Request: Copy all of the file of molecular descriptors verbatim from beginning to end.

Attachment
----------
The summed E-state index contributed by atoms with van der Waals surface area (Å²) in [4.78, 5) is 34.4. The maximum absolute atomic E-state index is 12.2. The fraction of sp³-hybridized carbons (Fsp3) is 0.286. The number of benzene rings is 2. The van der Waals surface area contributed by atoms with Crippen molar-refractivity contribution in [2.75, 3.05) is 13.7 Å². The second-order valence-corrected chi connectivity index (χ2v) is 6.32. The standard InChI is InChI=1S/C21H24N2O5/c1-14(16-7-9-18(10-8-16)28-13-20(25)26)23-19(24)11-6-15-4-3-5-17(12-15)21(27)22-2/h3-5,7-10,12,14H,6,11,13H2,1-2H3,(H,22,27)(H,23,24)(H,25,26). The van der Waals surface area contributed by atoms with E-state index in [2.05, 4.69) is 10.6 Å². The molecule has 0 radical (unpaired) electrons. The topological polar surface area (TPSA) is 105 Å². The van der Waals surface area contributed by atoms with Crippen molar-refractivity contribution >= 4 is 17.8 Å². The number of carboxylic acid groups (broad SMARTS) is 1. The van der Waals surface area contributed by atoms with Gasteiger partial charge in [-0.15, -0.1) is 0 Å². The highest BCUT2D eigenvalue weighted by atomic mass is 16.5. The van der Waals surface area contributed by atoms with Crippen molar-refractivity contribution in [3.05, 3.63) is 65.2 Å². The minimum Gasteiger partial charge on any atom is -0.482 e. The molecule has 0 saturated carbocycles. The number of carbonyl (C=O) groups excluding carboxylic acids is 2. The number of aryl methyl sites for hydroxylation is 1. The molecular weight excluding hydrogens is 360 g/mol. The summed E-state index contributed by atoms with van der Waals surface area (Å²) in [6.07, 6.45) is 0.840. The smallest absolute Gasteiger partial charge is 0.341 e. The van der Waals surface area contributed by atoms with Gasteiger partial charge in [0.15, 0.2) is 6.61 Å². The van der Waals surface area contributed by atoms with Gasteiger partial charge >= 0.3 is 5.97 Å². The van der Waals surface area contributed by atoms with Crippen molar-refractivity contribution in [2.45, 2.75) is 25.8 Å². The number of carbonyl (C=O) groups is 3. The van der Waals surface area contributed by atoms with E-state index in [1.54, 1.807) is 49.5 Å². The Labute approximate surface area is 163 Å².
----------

The summed E-state index contributed by atoms with van der Waals surface area (Å²) in [4.78, 5) is 34.4. The maximum absolute atomic E-state index is 12.2. The fraction of sp³-hybridized carbons (Fsp3) is 0.286. The number of benzene rings is 2. The van der Waals surface area contributed by atoms with Crippen molar-refractivity contribution in [2.75, 3.05) is 13.7 Å². The second-order valence-corrected chi connectivity index (χ2v) is 6.32. The standard InChI is InChI=1S/C21H24N2O5/c1-14(16-7-9-18(10-8-16)28-13-20(25)26)23-19(24)11-6-15-4-3-5-17(12-15)21(27)22-2/h3-5,7-10,12,14H,6,11,13H2,1-2H3,(H,22,27)(H,23,24)(H,25,26). The van der Waals surface area contributed by atoms with E-state index in [2.05, 4.69) is 10.6 Å². The molecule has 0 radical (unpaired) electrons. The topological polar surface area (TPSA) is 105 Å². The van der Waals surface area contributed by atoms with Crippen molar-refractivity contribution >= 4 is 17.8 Å². The number of carboxylic acid groups (broad SMARTS) is 1. The van der Waals surface area contributed by atoms with Gasteiger partial charge in [-0.15, -0.1) is 0 Å². The highest BCUT2D eigenvalue weighted by atomic mass is 16.5. The van der Waals surface area contributed by atoms with Crippen molar-refractivity contribution in [3.05, 3.63) is 65.2 Å². The minimum Gasteiger partial charge on any atom is -0.482 e. The molecule has 0 saturated carbocycles. The number of carbonyl (C=O) groups excluding carboxylic acids is 2. The number of aryl methyl sites for hydroxylation is 1. The molecular weight excluding hydrogens is 360 g/mol. The summed E-state index contributed by atoms with van der Waals surface area (Å²) in [6.07, 6.45) is 0.840. The smallest absolute Gasteiger partial charge is 0.341 e. The van der Waals surface area contributed by atoms with Gasteiger partial charge in [0.15, 0.2) is 6.61 Å². The van der Waals surface area contributed by atoms with Gasteiger partial charge >= 0.3 is 5.97 Å². The van der Waals surface area contributed by atoms with Crippen molar-refractivity contribution in [2.45, 2.75) is 25.8 Å². The number of carbonyl (C=O) groups is 3. The van der Waals surface area contributed by atoms with E-state index in [1.54, 1.807) is 49.5 Å². The Labute approximate surface area is 163 Å².